Born in December 1931 in Ealing, he was raised by relatives in a council flat following the death of his mother. He later moved to Manchester to work in his father's quarry business. In 1965, he started a construction and property firm that went bust in 1969. By that time he had also become a property developer in the British Virgin Islands, a tax haven. He stayed there until 1971, when a complex wrangle over his development projects was settled with a $5.8m (£3.2m) inducement to leave. He later moved to Monte Carlo, set up a bank in Ireland that subsequently collapsed and pursued a variety of business interests in Australia, South Africa and the United Kingdom before buying Chelsea for a quid in 1982.

His 22-year reign at Stamford Bridge has rarely been without controversy, including his aborted plan to install electric fences in 1985 to deter hooligans, Chelsea being found guilty in 1991 of making illegal payments to players, and multiple scraps with rival club directors, administrators, governing bodies and television companies.

For all his faults, he will leave behind a double legacy. The first is the stadium, which has been developed - albeit with a big dose of Harding's money, plus loans - on land which he bloody-mindedly battled over for years. Using all his cunning and determination, he eventually secured the site at a knock-down price in 1992. The facility that has sprung up since is well worthy of the upper reaches of the Premiership, albeit at similarly astronomical ticket prices.

Bates's second major legacy, applicable to football audiences much further afield than the King's Road, is his contribution to the internationalisation of English football. He appointed Glenn Hoddle as a manager, who then hired Ruud Gullit, who lured the likes of Gianluca Vialli, Roberto Di Matteo and the amiable genius of Gianfranco Zola. They dazzled, they won trophies and ultimately they helped to cut a swathe through English football's insular and protectionist mentality.

They did so with the full backing and hearty endorsement of Bates, who believed it was absolutely the right way forward. In part, the current cosmopolitan Premiership is a result of such beliefs, as even Bates's fiercest critics would acknowledge. Maybe.


I never speak, according to the newspapers. I just storm and blast.

John Hollins was a mistake. He has a very strong wife. It might have been better if I'd made her manager.

I missed the last goal. I was too busy counting our share of the money.

In 1986, as the Full Members Cup final produced receipts of £508,000

I'm off to my 300-acre farm. You lot can bugger off to your council houses.

To the press after Chelsea were relegated

I'm not difficult to work for. I just don't suffer fools gladly.

I'm off back to my pigsty. You meet a better class of person there.

In 1992, after a meeting to set up a Premier League broke up amid accusations of secret deals

I'm very self-critical. When I get up in the morning I look in the mirror and tell myself what an idiot I am for all the mistakes I made the previous day.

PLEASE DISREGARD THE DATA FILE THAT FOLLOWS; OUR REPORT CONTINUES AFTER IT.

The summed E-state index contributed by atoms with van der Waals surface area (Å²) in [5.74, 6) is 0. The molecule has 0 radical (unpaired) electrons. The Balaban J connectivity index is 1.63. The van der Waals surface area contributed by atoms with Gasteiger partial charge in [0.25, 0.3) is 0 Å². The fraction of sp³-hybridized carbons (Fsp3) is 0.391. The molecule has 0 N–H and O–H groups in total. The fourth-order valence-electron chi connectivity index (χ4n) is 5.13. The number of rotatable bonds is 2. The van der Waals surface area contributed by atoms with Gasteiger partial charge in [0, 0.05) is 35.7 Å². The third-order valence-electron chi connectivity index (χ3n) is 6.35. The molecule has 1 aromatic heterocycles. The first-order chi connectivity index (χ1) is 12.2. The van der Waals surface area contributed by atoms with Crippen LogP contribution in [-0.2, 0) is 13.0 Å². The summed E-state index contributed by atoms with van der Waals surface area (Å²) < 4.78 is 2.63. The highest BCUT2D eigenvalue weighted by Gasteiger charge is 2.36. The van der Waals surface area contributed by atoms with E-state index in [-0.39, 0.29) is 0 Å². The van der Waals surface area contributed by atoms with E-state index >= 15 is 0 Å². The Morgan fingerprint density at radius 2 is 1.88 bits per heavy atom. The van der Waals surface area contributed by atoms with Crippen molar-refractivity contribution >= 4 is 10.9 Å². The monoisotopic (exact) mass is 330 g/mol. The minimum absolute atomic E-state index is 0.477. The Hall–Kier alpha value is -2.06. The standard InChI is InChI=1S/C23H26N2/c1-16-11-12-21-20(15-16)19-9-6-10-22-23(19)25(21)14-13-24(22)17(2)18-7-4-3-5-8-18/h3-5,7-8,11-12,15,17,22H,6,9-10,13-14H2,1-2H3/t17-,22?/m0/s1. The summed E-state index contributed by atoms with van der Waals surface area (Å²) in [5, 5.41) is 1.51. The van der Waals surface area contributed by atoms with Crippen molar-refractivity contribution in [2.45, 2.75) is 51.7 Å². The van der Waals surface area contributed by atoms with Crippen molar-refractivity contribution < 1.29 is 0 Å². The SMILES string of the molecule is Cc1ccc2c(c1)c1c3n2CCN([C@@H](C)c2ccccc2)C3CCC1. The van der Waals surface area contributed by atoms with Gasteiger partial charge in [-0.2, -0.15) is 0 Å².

Hump it, bump it, whack it - it might be a recipe for a good sex life but it won't win us the World Cup.

After England's failure to qualify for the 1994 World Cup under Graham Taylor

Ken Bates here. I understand you're richer than me, so we'd better get together.

In a call to Matthew Harding, who was to put in £24m over the next two years

So what? Ninety-nine per cent of all Iraqis voted for Saddam Hussein.

On hearing that a poll of Chelsea fans wanted Harding as chairman

There was only one Matthew Harding and, if I might say so, thank God for that. I don't think I could have coped with two.

A year after Harding died in a helicopter crash in 1996

They're building another stand at Villa Park. They're going to call it "The Other Doug Ellis Stand".

I put in 70 hours a week and, quite honestly, Chelsea could not pay me what I am worth.

It's the greatest game in the world. It's also the most frustrating, exasperating, infuriating and desolating. But there is nothing else.

Some told me they actually preferred the old atmosphere at Stamford Bridge. I said: "Not only do you look like a prat, but you are one. If you really think it was better then, come and see me after the game and I'll get two security guards to rough you up and piss in your pocket."

Jesus Christ had only one Pontius Pilate. I had a whole team of them.

After being ousted from the board of Wembley National Stadium Ltd

I'm not star-struck around players. How could I be? I'm the biggest star here.

They [Chelsea's foreign players] speak better English, are more civilised and know how to use a knife and fork.

Six months after trying to buy Chelsea he bought Fulham, having discovered he was a lifelong supporter of theirs.

On Mohamed Al Fayed

An agent rang me from Italy last summer [2003] saying Gabriel Batistuta wanted to come to Chelsea. I said: "I'm sure he does, but we've stopped signing pensioners."

All the toilet rolls being thrown by Besiktas supporters was orchestrated. They wanted the kick-off delayed so they would know the other result before our game finished. I said to Roman Abramovich: "If you fancy making another billion, go and open a toilet factory in Turkey."

By Phil Shaw